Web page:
Accumulating clinical data have demonstrated a clear positive association between cancer and cardiac disorders, particularly chronic heart failure (CHF). These two diseases can be mutual drivers of each other, and hence frequently co-occur in patients. The immune system is the core mechanism that eliminates transformed cells from our bodies. However, immune cells often play distinct or even conflicting roles in cancer and CHF. Moreover, CHF alters the properties of immune cells, particularly those of regulatory T cells. Our previous study showed that the oxidative phosphorylation capacity of peripheral blood mononuclear cells is impaired in CHF, leading to the increased production of reactive oxygen species. Therefore, the co-occurrence of cancer and CHF becomes a serious problem, affecting the treatment of both diseases, and consequently negatively affecting patient survival rates. To date, few methods have been identified that effectively treat both diseases at the same time. Mitochondria activity may change in immune cells during their activation and exhaustion, and in CHF. Mitochondria activity is also largely affected in myocardia in CHF. We here focus on the mitochondrial abnormalities of immune cells in cancer and CHF, and discuss possible ways to treat cancer and CHF at the same time by targeting mitochondrial abnormalities. Many cancer cells are inevitably produced daily in our bodies, mostly owing to enzymatic nucleotide errors of DNA replication and repair. Therefore, the possibility of ways to prevent cancer by preventing the onset of heart failure will also be discussed.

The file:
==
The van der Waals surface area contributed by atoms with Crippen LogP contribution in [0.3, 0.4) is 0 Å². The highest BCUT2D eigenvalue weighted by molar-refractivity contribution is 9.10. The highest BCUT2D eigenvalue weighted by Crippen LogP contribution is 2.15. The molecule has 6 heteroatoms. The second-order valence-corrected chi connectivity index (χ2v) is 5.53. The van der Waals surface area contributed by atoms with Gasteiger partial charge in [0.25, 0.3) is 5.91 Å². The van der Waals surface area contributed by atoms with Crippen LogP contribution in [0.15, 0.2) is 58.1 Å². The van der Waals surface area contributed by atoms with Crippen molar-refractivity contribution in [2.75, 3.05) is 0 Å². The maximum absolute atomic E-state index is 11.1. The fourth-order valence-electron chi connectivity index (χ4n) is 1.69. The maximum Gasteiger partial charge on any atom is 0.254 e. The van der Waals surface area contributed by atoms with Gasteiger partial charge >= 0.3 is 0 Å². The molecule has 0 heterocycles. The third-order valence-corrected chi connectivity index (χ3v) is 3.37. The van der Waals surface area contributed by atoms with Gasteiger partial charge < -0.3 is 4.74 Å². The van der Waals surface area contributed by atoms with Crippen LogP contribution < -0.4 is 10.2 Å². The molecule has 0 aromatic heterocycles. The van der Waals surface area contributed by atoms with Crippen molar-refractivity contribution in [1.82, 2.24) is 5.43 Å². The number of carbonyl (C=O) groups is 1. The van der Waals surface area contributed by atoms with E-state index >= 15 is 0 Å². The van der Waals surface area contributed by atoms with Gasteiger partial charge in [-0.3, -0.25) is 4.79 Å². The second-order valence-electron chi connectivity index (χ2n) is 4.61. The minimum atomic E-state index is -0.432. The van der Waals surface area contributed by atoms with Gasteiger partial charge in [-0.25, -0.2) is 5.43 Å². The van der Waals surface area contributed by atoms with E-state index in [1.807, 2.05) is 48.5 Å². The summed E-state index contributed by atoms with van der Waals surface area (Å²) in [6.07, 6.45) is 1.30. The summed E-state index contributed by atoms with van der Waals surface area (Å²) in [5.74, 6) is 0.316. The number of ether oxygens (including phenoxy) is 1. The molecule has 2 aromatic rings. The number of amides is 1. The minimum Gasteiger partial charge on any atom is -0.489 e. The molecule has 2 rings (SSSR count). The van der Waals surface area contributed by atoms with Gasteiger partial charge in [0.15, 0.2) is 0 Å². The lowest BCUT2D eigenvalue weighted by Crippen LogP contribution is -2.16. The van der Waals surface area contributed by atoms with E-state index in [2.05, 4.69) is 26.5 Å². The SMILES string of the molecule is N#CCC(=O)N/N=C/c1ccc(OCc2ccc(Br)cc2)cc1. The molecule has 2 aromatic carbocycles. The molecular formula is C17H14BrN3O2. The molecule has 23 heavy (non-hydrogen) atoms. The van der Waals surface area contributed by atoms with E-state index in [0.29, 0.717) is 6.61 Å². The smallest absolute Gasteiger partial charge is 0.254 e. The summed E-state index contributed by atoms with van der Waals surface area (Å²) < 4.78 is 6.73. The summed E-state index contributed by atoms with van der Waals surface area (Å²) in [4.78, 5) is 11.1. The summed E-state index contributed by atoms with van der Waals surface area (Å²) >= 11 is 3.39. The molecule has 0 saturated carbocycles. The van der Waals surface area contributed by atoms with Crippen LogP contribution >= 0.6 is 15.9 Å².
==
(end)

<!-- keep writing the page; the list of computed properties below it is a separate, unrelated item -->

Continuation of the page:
All Science Journal Classification (ASJC) codes
- Cancer Research